Having discussed the existence of the pseudoequilibria, we take the derivative of with respect to to analyze the stability of the pseudoequilibria. Note that Then, we have and . Therefore, if holds true, then the pseudoequilibrium is locally stable on the sliding segment when it is feasible, and is unstable; if holds true, then becomes infeasible and the pseudoequilibrium is locally stable on the sliding segment when it exists.
4. Global Dynamics of System (3)
In this section, we will investigate the global dynamics of Filippov system (3). Initially, we shall rule out the existence of limit cycle for system (3). Here, we take Case A11 as an example to illustrate that there is not any limit cycles. The detailed proof is given in the appendix. Note that, for the other cases, we can prove the nonexistence of limit cycle for system (3) using the similar methods, and here we omit the detailed proof.
Lemma 8. For Case A11, there is no limit cycle for Filippov system (3).
Corresponding to the discussion of the sliding dynamics, we then consider the following cases to examine the global dynamics of system (3).
Case A1. There is no positive equilibrium for subsystem .
(i) There is no positive equilibrium for subsystem (i.e., Case A11). Then, we discuss the global dynamics of the Filippov system by considering the following subsituations:
(a) If , then we know that is a real equilibrium which is stable while is a virtual equilibrium which is unstable. As we mentioned above, there is no limit cycle for system (3), and moreover there is not any other stable equilibrium, thus the local stability of indicates that is globally asymptotically stable (shown in Figure 2(a)).
(b) If and hold true, then we have that becomes a virtual equilibrium. It follows from the discussion in Section 3 that the pseudoequilibrium is stable on the sliding segment . Similarly, system (3) does not have any limit cycle. Therefore, the local stability of indicates that is globally asymptotically stable (shown in Figure 2(b)).
(c) If and hold true, then there are two pseudoequilibria and on the sliding segment . As we proved in Section 3, is locally stable while is unstable. Similar to subcase (b), we have that is globally asymptotically stable (shown in Figure 2(c)).
Based on the above discussions, the global dynamics of system (3) can be concluded as follows.
Theorem 9. For Case A11, if , then the boundary equilibrium is globally asymptotically stable; if , then the pseudoequilibrium is globally asymptotically stable for () being satisfied, while the pseudoequilibrium is globally asymptotically stable for () being satisfied.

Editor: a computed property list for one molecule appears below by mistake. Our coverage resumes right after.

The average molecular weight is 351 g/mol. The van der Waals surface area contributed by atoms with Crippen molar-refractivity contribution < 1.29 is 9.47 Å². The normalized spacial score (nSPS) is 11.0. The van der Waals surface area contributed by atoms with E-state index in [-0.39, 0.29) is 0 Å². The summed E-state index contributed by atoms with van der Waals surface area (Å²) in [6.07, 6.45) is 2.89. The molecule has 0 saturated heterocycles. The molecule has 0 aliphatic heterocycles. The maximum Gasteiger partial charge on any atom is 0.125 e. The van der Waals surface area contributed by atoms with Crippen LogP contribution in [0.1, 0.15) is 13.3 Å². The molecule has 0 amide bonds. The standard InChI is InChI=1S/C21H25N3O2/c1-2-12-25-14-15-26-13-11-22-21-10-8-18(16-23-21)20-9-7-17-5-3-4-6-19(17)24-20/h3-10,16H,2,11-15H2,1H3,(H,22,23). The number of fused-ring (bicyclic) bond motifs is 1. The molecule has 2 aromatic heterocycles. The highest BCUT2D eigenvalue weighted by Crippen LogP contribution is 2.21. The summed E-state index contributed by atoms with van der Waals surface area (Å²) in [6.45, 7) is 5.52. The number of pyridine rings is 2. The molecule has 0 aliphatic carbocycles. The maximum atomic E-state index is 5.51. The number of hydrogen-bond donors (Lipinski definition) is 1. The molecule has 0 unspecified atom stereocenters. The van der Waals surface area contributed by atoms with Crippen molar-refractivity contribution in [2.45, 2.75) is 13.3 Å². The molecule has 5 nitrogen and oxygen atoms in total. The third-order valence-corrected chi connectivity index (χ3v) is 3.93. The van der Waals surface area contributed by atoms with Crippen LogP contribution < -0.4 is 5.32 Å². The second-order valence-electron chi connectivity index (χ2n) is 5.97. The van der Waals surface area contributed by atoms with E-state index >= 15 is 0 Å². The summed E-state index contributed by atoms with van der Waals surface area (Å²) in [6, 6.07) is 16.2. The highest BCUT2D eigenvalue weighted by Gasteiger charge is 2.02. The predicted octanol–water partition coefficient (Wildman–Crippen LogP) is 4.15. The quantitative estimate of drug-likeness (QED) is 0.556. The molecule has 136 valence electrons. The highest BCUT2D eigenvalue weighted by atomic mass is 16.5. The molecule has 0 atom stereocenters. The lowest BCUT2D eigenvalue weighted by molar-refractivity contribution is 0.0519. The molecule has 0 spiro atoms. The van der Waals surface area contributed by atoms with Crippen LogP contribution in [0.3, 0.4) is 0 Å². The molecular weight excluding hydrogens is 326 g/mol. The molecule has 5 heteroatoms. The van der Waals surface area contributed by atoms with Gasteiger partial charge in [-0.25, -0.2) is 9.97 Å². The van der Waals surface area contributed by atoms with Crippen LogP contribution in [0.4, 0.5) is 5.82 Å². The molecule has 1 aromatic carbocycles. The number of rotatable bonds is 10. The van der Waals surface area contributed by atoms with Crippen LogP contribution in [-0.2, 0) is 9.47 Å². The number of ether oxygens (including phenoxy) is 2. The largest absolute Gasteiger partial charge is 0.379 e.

(ii) There is a unique positive equilibrium for subsystem (i.e., Case A12). If , and are virtual equilibria, and is a real equilibrium which is stable. As mentioned above, under this scenario, there is no limit cycle or no pseudoequilibrium for Filippov system (3), and thus is globally stable. If , becomes a virtual equilibrium, and there emerges the stable pseudoequilibrium on the sliding segment . If , the same results hold compared with the case if holds true, while there are two pseudoequilibria (unstable) and (stable) on if holds true. Furthermore, If , becomes a real equilibrium which is locally stable. There is a pseudoequilibrium on which is unstable. Then, the global dynamics of Filippov system (3) are concluded as follows.
Theorem 10. For Case A12, if , then is globally asymptotically stable (shown in Figure 3(a)); if , then is globally asymptotically stable (shown in Figure 3(b)); if , then is globally asymptotically stable for () being satisfied and is globally asymptotically stable for () being satisfied (shown in Figure 3(c)); if , then is globally asymptotically stable (shown in Figure 3(d)).
(iii) There are two positive equilibria for subsystem (i.e., Case A13). If there is only one steady state (boundary equilibrium or positive equilibrium or pseudoequilibrium), then it is globally stable. We can analyze the dynamics of system (3) under the same scenario using the similar methods. However, there is a different situation for such case. That is, if holds true, then is a real equilibrium; hence it is locally stable. Furthermore, is a locally stable pseudoequilibrium if holds true, but if holds true, lose its stability and becomes a locally stable pseudoequilibrium. In conclusion, if , is bistable with for being satisfied. Based on the discussion above, the global dynamics of system (3) for Case can be concluded as follows.
Theorem 11. For Case A13, if , then is globally asymptotically stable (shown in Figure 4(a)); if , then is globally asymptotically stable (shown in Figure 4(b)); if , then (or ) is globally asymptotically stable for () (or ()) being satisfied (shown in Figure 4(c) (or Figure 4(d))); if , then is globally asymptotically stable (shown in Figure 4(e)); if , then and are bistable for () being satisfied and and are bistable for () being satisfied (shown in Figure 4(f)). In particular, and are always bistable for .
Cases A2 (A21, A22, and A23) and A31. All the dynamics of system (3) for four cases are similar to the former three cases, and thus we just omit the proof here. The global dynamics of these cases are summarized in Table 1 with the dynamical behaviors shown in Figures 5–8, respectively.